Impacts of river-bed gas on the hydraulic and thermal dynamics of the hyporheic zone

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Abstract

Despite the presence of gas in river beds being a well known phenomenon, its potential feedbacks on the hydraulic and thermal dynamics of the hyporheic zone has not been widely studied. This paper explores hypotheses that the presence of accumulated gas impacts the hydraulic and thermal dynamics of a river bed due to changes in specific storage, hydraulic conductivity, effective porosity, and thermal diffusivity. The hypotheses are tested using data analysis and modelling for a study site on the urban River Tame, Birmingham, UK. Gas, predominantly attributed to microbial denitrification, was observed in the river bed up to around 14% by volume, and to at least 0.8 m depth below river bed. Numerical modelling indicates that, by altering the relative hydraulic conductivity distribution, the gas in the river bed leads to an increase of groundwater discharge from the river banks (relative to river bed) by a factor of approximately 2 during river low flow periods. The increased compressible storage of the gas phase in the river bed leads to an increase in the simulated volume of river water invading the river bed within the centre of the channel during storm events. The exchange volume can be more than 30% greater in comparison to that for water saturated conditions. Furthermore, the presence of gas also reduces the water-filled porosity, and so the possible depth of such invading flows may also increase markedly, by more than a factor of 2 in the observed case. Observed diurnal temperature variations within the gaseous river bed at 0.1 and 0.5 m depth are, respectively, around 1.5 and 6 times larger than those predicted for saturated sediments. Annual temperature fluctuations are seen to be enhanced by around 4 to 20% compared to literature values for saturated sediments. The presence of gas may thus alter the bulk thermal properties to such a degree that the use of heat tracer techniques becomes subject to a much greater degree of uncertainty. Although the likely magnitude of thermal and hydraulic changes due to the presence of gas for this site have been demonstrated, further research is needed into the origins of the gas and its spatial and temporal variability to enable quantification of the significance of these changes for chemical attenuation and hyporheic zone biology. (C) 2010 Elsevier Ltd. All rights reserved.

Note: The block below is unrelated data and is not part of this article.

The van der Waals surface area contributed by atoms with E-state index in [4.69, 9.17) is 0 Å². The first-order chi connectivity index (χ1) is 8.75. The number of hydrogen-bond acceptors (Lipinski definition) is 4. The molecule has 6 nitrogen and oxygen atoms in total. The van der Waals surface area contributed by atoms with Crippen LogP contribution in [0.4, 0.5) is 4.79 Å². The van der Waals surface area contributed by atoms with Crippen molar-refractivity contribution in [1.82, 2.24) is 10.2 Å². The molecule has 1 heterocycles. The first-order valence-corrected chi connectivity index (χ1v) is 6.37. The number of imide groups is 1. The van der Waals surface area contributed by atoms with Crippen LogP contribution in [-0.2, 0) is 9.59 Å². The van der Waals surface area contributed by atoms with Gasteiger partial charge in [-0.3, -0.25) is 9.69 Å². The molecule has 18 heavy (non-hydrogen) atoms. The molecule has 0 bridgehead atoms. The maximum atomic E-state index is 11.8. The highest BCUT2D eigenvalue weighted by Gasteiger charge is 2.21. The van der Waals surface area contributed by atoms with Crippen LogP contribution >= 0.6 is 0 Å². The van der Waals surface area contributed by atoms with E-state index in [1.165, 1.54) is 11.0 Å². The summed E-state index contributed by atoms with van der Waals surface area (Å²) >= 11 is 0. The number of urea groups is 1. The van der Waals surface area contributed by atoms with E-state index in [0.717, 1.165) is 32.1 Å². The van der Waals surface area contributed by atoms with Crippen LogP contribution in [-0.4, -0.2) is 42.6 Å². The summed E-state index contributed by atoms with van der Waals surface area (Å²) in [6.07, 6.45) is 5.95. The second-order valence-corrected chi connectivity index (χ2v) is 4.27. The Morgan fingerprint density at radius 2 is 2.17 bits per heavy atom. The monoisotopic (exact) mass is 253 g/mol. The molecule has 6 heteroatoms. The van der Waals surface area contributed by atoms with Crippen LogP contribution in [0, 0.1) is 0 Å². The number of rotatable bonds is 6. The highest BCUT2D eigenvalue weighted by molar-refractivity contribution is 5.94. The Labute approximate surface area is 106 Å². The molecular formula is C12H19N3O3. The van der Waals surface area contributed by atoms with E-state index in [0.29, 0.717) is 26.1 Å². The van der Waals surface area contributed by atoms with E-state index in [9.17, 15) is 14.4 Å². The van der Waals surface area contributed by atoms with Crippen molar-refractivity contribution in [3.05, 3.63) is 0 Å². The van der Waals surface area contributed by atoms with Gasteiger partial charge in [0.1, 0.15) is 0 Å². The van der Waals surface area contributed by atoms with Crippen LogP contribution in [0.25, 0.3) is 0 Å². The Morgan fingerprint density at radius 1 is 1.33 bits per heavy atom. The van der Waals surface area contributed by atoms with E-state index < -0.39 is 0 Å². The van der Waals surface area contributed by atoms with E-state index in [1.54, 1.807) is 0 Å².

Details

Original languageEnglish
Pages (from-to)1347-1358
Number of pages12
JournalAdvances in Water Resources
Volume33
Issue number11
Early online date8 Oct 2010
Publication statusPublished - 1 Nov 2010

Keywords

  • Gas, River bed, Hyporheic zone , Hydraulics , Heat flow , Groundwater